Astro City: The Dark Age #4 (Kurt Busiek/Brent Anderson, DC/Wildstorm)
The first book of Busiek's four-part epic wraps up, and it really does tell a complete story, which is nice. This could be a completely self-contained mini-series and it would be a satisfying read, with a clever ending and some interesting takes on the relationship between heroes and those they save. At the same time, it clearly whets your appetite for more, and promises the full story to be a sprawling and definitive take on the dark underbelly of superheroes.
Runaways #9 (Brian K. Vaughan/Adrian Alphona, Marvel)
Vaughan connects the characters to the wider Marvel universe with guest stars Cloak and Dagger and the New Avengers, picks up on continuity from the previous volume and explores the characters' relationships further. That's pretty impressive for one issue. While I still think that the exit of Karolina was hasty, Vaughan doesn't forget about it, and with it simmering in the background I'm sure it'll become important again soon. As with Excelsior, Vaughan takes underused characters (in this case Cloak and Dagger) and makes them interesting and exciting, making this the perfect series to explore the little-seen corners of the Marvel universe.
She-Hulk Vol. 2 #1 (Dan Slott/Juan Bobillo, Marvel)
I had been planning to buy the second collection of the first volume of this series, but never got around to it. Still, this was perfectly easy to follow, thanks in part to that lost comic book tradition, the footnote. Slott does a good job of bringing new (or new-ish, like me) readers up to speed, and once again puts on a really fun balance of characterization and continuity. He utilizes not only events in the last volume of She-Hulk, but also recent developments in New Avengers and some characters from Young Avengers, to make for a book firmly steeped in the Marvel universe. It's also perfectly accessible and continues exploring the absurdity of superhuman law in a light and entertaining way. The only thing that annoyed me was Slott's meta-commentary on comics and trade paperbacks, which seemed out of place and sort of petty. Otherwise, a solid start to a new and hopefully more successful outing. Now I'll have to finally pick up that second trade.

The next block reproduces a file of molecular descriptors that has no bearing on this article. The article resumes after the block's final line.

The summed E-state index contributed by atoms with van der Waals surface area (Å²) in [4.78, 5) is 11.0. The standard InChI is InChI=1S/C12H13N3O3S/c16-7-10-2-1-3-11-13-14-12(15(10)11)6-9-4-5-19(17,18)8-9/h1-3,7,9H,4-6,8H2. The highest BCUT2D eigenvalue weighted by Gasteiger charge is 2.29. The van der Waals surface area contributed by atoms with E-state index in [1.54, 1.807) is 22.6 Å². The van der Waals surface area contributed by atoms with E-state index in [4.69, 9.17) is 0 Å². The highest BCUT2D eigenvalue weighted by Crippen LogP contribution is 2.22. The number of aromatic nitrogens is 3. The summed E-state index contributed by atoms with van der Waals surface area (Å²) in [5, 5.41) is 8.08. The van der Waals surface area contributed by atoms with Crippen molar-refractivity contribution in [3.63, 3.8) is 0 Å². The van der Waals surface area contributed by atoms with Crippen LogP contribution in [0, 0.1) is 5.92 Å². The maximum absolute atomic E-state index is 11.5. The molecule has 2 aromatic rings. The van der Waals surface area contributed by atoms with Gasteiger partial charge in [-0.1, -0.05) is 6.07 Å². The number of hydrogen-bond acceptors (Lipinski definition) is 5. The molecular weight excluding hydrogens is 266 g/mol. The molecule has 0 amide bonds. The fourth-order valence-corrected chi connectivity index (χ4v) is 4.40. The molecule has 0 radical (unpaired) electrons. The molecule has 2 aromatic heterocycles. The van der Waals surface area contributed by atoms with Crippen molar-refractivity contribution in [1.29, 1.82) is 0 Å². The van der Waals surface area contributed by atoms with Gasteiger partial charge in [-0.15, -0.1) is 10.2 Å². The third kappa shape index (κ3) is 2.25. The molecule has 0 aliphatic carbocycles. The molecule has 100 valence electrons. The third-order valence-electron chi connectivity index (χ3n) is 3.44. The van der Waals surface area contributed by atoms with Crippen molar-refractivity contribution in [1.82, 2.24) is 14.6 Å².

The Surrogates #2 (Robert Venditti/Brett Weldele, Top Shelf)
This is shaping up to be a really interesting series, with an old-fashioned murder mystery woven into the sci-fi high concept. I like both elements. Venditti has created a rich futuristic world with a lot of potential for conflict, and he's set up interesting relationships among the characters. Weldele's sketchy line art, which reminds me a lot of Ben Templesmith, adds to the surreal nature of the story. Good stuff.